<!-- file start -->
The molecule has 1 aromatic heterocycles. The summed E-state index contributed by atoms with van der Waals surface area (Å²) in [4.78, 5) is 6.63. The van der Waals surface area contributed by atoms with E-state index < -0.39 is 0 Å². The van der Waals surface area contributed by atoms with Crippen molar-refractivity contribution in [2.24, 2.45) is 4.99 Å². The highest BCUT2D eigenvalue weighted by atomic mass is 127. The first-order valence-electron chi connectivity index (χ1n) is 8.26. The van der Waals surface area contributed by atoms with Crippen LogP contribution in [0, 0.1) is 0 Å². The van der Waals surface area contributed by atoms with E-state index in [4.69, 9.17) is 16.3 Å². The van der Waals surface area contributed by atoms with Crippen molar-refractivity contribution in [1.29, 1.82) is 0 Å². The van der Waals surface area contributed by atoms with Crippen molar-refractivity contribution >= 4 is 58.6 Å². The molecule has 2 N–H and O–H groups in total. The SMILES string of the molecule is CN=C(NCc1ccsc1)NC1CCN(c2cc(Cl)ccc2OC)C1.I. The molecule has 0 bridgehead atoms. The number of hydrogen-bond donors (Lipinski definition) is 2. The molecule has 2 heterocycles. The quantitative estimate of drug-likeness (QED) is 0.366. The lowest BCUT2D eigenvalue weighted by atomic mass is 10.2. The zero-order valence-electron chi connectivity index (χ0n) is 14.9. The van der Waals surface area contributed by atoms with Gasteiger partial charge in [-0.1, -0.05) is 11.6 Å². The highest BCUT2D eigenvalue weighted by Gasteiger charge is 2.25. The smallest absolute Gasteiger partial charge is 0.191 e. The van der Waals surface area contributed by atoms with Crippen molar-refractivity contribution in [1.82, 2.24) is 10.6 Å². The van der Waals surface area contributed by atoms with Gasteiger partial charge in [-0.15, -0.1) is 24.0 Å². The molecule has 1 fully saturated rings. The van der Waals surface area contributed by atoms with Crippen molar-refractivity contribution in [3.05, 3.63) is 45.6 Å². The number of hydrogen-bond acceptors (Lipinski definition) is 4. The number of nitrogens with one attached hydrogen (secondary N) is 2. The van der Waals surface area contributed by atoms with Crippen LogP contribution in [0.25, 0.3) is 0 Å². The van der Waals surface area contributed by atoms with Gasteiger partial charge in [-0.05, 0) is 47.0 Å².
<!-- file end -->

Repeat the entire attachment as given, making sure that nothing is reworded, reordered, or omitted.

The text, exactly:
The molecule has 1 aromatic heterocycles. The summed E-state index contributed by atoms with van der Waals surface area (Å²) in [4.78, 5) is 6.63. The van der Waals surface area contributed by atoms with E-state index < -0.39 is 0 Å². The van der Waals surface area contributed by atoms with Crippen molar-refractivity contribution in [2.24, 2.45) is 4.99 Å². The highest BCUT2D eigenvalue weighted by atomic mass is 127. The first-order valence-electron chi connectivity index (χ1n) is 8.26. The van der Waals surface area contributed by atoms with Crippen LogP contribution in [0, 0.1) is 0 Å². The van der Waals surface area contributed by atoms with E-state index in [4.69, 9.17) is 16.3 Å². The van der Waals surface area contributed by atoms with Crippen molar-refractivity contribution in [1.29, 1.82) is 0 Å². The van der Waals surface area contributed by atoms with Crippen molar-refractivity contribution >= 4 is 58.6 Å². The molecule has 2 N–H and O–H groups in total. The SMILES string of the molecule is CN=C(NCc1ccsc1)NC1CCN(c2cc(Cl)ccc2OC)C1.I. The molecule has 0 bridgehead atoms. The number of hydrogen-bond donors (Lipinski definition) is 2. The molecule has 2 heterocycles. The quantitative estimate of drug-likeness (QED) is 0.366. The lowest BCUT2D eigenvalue weighted by atomic mass is 10.2. The zero-order valence-electron chi connectivity index (χ0n) is 14.9. The van der Waals surface area contributed by atoms with Gasteiger partial charge in [-0.1, -0.05) is 11.6 Å². The highest BCUT2D eigenvalue weighted by Gasteiger charge is 2.25. The smallest absolute Gasteiger partial charge is 0.191 e. The van der Waals surface area contributed by atoms with Crippen molar-refractivity contribution in [1.82, 2.24) is 10.6 Å². The van der Waals surface area contributed by atoms with Gasteiger partial charge in [-0.15, -0.1) is 24.0 Å². The molecule has 1 fully saturated rings. The van der Waals surface area contributed by atoms with Crippen molar-refractivity contribution in [3.05, 3.63) is 45.6 Å². The number of hydrogen-bond acceptors (Lipinski definition) is 4. The number of nitrogens with one attached hydrogen (secondary N) is 2. The van der Waals surface area contributed by atoms with Crippen LogP contribution in [0.25, 0.3) is 0 Å². The van der Waals surface area contributed by atoms with Gasteiger partial charge in [-0.05, 0) is 47.0 Å².